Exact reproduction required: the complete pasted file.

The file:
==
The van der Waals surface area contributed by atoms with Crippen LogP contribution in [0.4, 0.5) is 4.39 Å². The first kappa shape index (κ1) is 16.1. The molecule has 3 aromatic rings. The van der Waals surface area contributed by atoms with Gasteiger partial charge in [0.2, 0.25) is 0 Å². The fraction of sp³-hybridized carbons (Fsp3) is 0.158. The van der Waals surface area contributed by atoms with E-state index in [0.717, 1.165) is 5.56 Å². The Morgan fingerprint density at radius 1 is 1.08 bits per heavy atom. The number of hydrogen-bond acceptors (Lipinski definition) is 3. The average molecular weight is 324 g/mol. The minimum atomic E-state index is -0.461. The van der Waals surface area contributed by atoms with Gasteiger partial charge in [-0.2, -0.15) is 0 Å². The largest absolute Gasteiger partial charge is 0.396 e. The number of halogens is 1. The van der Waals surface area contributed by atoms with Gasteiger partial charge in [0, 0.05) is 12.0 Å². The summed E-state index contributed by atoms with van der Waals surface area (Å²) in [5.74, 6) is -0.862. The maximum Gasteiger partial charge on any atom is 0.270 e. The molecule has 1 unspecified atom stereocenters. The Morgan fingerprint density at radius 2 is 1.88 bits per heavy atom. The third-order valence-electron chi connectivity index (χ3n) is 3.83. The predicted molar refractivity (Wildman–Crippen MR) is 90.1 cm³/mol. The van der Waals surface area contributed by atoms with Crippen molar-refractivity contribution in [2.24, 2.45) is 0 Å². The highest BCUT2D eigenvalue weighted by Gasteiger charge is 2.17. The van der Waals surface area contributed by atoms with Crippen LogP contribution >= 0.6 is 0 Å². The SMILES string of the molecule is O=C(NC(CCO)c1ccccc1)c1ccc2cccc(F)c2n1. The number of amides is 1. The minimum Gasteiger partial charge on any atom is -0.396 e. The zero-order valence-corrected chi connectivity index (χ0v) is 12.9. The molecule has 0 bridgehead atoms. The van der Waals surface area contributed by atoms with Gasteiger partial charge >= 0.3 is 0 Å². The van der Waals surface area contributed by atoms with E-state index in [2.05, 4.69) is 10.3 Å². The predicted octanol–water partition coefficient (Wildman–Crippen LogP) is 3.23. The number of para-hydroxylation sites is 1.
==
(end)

The van der Waals surface area contributed by atoms with Crippen LogP contribution in [0.4, 0.5) is 4.39 Å². The first kappa shape index (κ1) is 16.1. The molecule has 3 aromatic rings. The van der Waals surface area contributed by atoms with Gasteiger partial charge in [0.2, 0.25) is 0 Å². The fraction of sp³-hybridized carbons (Fsp3) is 0.158. The van der Waals surface area contributed by atoms with E-state index in [0.717, 1.165) is 5.56 Å². The Morgan fingerprint density at radius 1 is 1.08 bits per heavy atom. The number of hydrogen-bond acceptors (Lipinski definition) is 3. The average molecular weight is 324 g/mol. The minimum atomic E-state index is -0.461. The van der Waals surface area contributed by atoms with Gasteiger partial charge in [-0.2, -0.15) is 0 Å². The largest absolute Gasteiger partial charge is 0.396 e. The number of halogens is 1. The van der Waals surface area contributed by atoms with Gasteiger partial charge in [0, 0.05) is 12.0 Å². The summed E-state index contributed by atoms with van der Waals surface area (Å²) in [5.74, 6) is -0.862. The maximum Gasteiger partial charge on any atom is 0.270 e. The molecule has 1 unspecified atom stereocenters. The Morgan fingerprint density at radius 2 is 1.88 bits per heavy atom. The third-order valence-electron chi connectivity index (χ3n) is 3.83. The predicted molar refractivity (Wildman–Crippen MR) is 90.1 cm³/mol. The van der Waals surface area contributed by atoms with Crippen molar-refractivity contribution in [2.24, 2.45) is 0 Å². The highest BCUT2D eigenvalue weighted by Gasteiger charge is 2.17. The van der Waals surface area contributed by atoms with Crippen LogP contribution >= 0.6 is 0 Å². The SMILES string of the molecule is O=C(NC(CCO)c1ccccc1)c1ccc2cccc(F)c2n1. The number of amides is 1. The minimum Gasteiger partial charge on any atom is -0.396 e. The zero-order valence-corrected chi connectivity index (χ0v) is 12.9. The molecule has 0 bridgehead atoms. The van der Waals surface area contributed by atoms with Gasteiger partial charge >= 0.3 is 0 Å². The van der Waals surface area contributed by atoms with E-state index in [2.05, 4.69) is 10.3 Å². The predicted octanol–water partition coefficient (Wildman–Crippen LogP) is 3.23. The number of para-hydroxylation sites is 1.